On a spring morning in 1975, Sheila Lyon, 12, and her sister Katherine, 10, walked to a shopping mall in Wheaton for lunch and some window shopping. Their brother saw them there, eating pizza.
A massive search ensued. Police, tracking dogs, National Guard members, motorists on CB radios. Detectives chased one lead after another, but all were dead ends.
Now, nearly 40 years later, Montgomery County police may be close to finding out what happened to the sisters. On Tuesday, they announced that a 57-year-old convicted sex offender named Lloyd Lee Welch is a “person of interest” in the case and asked that anyone who knows him contact them.
Welch was a drifter from the District who walked along railroad tracks and hitchhiked to get around. For a time, he operated rides for a traveling carnival. And on March 25, 1975, police said, he visited the Wheaton Plaza shopping mall, where he seemed to pay special attention to the Lyon sisters.
“We need everyone who may know something to come forward,” Steve Vogt, special agent in charge of the FBI in Maryland, said Tuesday. “It might be enough to put the pieces of this puzzle together.”
Montgomery Police Chief J. Thomas Manger stressed that detectives don’t have evidence to file charges against Welch but are continuing to try to learn as much about him as they can.
“This case shocked our community in 1975 and has never been forgotten,” Manger said.
Longtime residents certainly feel that way. To them, the Lyon sisters are part of Montgomery’s history, their disappearance a seminal event that signaled that it was no longer safe for girls to walk alone — or that it never really had been. “It kind of traumatized the area,” said Steve Murray, who has a Facebook page named “Wheaton Plaza,” on which people post memories of the now renovated and renamed mall, sometimes still mourning the loss of the girls. “This was such a sad time and it changed the way a lot of us lived,” Sharon McDaniel, who lived in Kensington, wrote there Tuesday.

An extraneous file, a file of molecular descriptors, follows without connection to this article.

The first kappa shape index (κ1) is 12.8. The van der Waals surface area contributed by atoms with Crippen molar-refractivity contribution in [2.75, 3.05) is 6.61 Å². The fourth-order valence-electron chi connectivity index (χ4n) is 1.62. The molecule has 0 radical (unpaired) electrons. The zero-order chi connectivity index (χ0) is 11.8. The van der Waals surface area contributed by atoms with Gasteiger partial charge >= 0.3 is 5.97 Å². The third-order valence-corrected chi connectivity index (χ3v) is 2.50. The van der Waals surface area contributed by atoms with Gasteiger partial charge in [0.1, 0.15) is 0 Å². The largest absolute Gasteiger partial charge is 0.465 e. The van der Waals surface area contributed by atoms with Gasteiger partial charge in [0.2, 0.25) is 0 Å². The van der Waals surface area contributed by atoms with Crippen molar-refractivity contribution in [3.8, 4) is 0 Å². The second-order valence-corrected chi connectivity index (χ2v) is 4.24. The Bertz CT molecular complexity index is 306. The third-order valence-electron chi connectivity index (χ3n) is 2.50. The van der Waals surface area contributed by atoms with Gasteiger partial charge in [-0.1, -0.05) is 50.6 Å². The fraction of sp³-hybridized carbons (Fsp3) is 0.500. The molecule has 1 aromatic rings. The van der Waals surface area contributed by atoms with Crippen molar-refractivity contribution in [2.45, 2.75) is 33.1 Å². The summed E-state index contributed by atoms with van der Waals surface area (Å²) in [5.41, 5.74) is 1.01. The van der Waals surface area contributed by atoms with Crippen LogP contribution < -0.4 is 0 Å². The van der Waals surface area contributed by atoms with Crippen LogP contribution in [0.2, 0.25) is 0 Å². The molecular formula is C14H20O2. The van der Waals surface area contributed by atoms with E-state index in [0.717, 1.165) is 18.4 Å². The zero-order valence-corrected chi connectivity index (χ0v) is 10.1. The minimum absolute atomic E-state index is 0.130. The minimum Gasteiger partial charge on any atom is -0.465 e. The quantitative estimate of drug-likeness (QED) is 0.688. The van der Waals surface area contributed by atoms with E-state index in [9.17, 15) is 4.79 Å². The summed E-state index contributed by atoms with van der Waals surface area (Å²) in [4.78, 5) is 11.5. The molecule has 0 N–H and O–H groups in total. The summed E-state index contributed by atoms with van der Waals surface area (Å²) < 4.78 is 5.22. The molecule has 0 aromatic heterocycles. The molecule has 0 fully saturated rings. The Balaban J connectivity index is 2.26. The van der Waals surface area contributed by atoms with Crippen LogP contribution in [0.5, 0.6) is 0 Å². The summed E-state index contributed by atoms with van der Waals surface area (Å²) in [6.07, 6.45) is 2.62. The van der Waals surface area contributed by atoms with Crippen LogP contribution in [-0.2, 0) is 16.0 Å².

In a statement provided by police, the Lyon family asked for privacy and said they would be “grateful for any information the public can provide to help bring this story to its conclusion.”
“March 25th will mark 39 years since Kate and Sheila were taken from our family,” they said. “Throughout these years our hopes for a resolution of this mystery have been sustained by the support and efforts of countless members of law enforcement, the news media, and the community. The fact that so many people still care about this case means a great deal to us.”
Police knew about Welch early in the investigation, authorities said, but it’s not clear whether they ever suspected that he could be involved. Back then, he was 18 years old and was known to stay in homeless shelters and hotels. He had a serious girlfriend, police said, who also worked with the carnival. It would be decades before his convictions for sex crimes in other states.
Late last year, Montgomery detectives looking through the case files began to take a new look at Welch. “He jumped out at us in the past couple of months,” said Assistant Montgomery Police Chief Russ Hamill.
Old case file documents show that a young girl who was with the Lyon sisters that afternoon had described a man who followed the three of them that day. Police developed a sketch partly based on that description, they said. It resembles a mug shot taken of Welch a few years later — in 1977 — when he was arrested in a burglary case in Montgomery.